Thanks to Ali Meller for this great write-up of the 2011 505 North Americans. HUGE thanks also to the many volunteers, our sponsors, American YC, and of course, the competitors, that made this a championship to remember!
This year’s 505 North American Championship was held at American Yacht Club, October 13th to 16th.
With the help of the fall weather this was a great venue, with excellent racing conditions on Long Island Sound, and a great facility and warm host environment in American Yacht Club.
Over the four scheduled days we had good-to-great breeze, though a little too great on the Saturday. The result was wire running or marginal wire running conditions for eight races on the Thursday and Friday, no racing on Saturday, and two epic races in big breeze on Sunday.
The occasional wire running, occasional go low, conditions of Thursday and Friday put a premium on teamwork, gear changing and making the correct decisions, while Sunday’s two races rewarded heavy air boat handling skills and teams observant enough – a challenge in the conditions – to gybe set on some runs.
Knowing that friends I had not seen in years were going to be at the North American Championship, I had planned to “hang out” for the weekend. But a few days before the event started Pip Pearson learned that he had a conflict and would not be able to race Thursday and Friday. His driver, Earle Alexander, phoned me and asked if I could crew. After checking with my employer I jumped on this. Earle and I have known each other for years, but had not sailed together before.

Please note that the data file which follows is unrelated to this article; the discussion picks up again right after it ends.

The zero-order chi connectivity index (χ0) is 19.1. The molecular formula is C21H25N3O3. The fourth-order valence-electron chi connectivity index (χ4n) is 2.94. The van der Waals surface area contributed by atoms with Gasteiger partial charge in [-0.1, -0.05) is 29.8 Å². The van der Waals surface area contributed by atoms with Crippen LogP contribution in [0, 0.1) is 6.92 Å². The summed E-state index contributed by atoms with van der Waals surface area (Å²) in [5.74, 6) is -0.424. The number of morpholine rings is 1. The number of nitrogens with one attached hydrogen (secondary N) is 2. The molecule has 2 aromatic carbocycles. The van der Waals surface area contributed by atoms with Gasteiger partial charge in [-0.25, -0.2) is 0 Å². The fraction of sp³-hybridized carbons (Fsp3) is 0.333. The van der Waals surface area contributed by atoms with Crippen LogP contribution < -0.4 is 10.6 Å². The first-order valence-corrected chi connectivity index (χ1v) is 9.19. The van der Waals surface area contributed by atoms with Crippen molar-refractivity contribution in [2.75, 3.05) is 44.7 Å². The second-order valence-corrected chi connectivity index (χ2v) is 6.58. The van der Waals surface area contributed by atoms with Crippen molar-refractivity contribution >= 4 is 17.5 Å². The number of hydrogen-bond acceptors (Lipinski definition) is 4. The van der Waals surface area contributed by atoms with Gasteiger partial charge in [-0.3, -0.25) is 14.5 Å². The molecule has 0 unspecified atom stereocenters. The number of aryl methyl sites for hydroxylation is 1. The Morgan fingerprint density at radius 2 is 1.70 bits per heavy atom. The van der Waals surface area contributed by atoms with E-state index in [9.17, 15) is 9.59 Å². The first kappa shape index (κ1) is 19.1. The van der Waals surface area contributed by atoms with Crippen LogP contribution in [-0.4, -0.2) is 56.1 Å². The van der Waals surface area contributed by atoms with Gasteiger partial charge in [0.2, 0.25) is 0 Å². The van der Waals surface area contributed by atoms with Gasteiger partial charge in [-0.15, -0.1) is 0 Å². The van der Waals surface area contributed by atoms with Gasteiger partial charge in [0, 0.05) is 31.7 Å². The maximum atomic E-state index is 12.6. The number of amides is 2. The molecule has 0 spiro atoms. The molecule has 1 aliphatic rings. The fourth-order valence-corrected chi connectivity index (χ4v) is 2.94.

Once on the water Thursday morning, Earle and I couldn't find a point gear and were being squeezed out very early after gating, so we changed our approach and went to gating late and tacking to port as soon as we could clear boats to our right, for clear air. Our upwind vmg was reasonable, so provided no one was holding us high, we were competitive. But setting up to the right of the fleet occasionally had us too far right and eating a header coming into the weather mark. In a fleet with many strong-and-fast teams we had our moments near or ahead of some top teams, but sailing in to the weather mark on a header, slightly-slower-than-the-best hoists and gybes, and a couple of boat handling issues with the transom bridle main sheeting (one was a swim on the last gybe coming in to the finish, which turned a top ten into a back of the fleet finish) would put us back about where we deserved to be in the fleet, in each race.
Our positions also put us far enough back that we were not able to see what was going on at the front of the fleet.
The team that stood out by their consistency was Tyler Moore/Geoff Ewenson; they were in control of the event after two days of racing with results of 1-2-1-4-1-1-1-2. Ethan Bixby/Chris Brady matched their 1-2 on the Sunday with a 2-1. West Coast superstar Mike Holt (2nd in the last two World Championships) drove Jesse Falsone’s boat with Jesse on the wire; they finished second overall. Ethan/Chris’ Sunday results closed the gap to second, but was not enough to get there. Ethan/Chris finished 3rd, while Parker Shinn/Simon Gerson were 4th.
As is typical with 505 racing there were no protests, and I did not see any flagrant fouls while racing. One gate start was recalled when – in light air – the pathfinder had to head up to avoid a 505 or 505s that were not able to get out of the pathfinder’s way. One recall in ten races is rather good. Camaraderie on and off the water and fairness on the course are hallmarks of 505 racing.
Figure 1 Gate Starts are SO MUCH BETTER
505 regattas are not just about sailing; we like hanging out with our friends. A large group went out for Italian food together, and Doug and Marie McKeige opened their beautiful home to the sailors for a Saturday evening dinner party. One of the highlights of the event was that Doug invited some “505 greats” to this dinner to discuss how US teams had finally won 505 world championships in 1979, 1980, 1981 and 1982.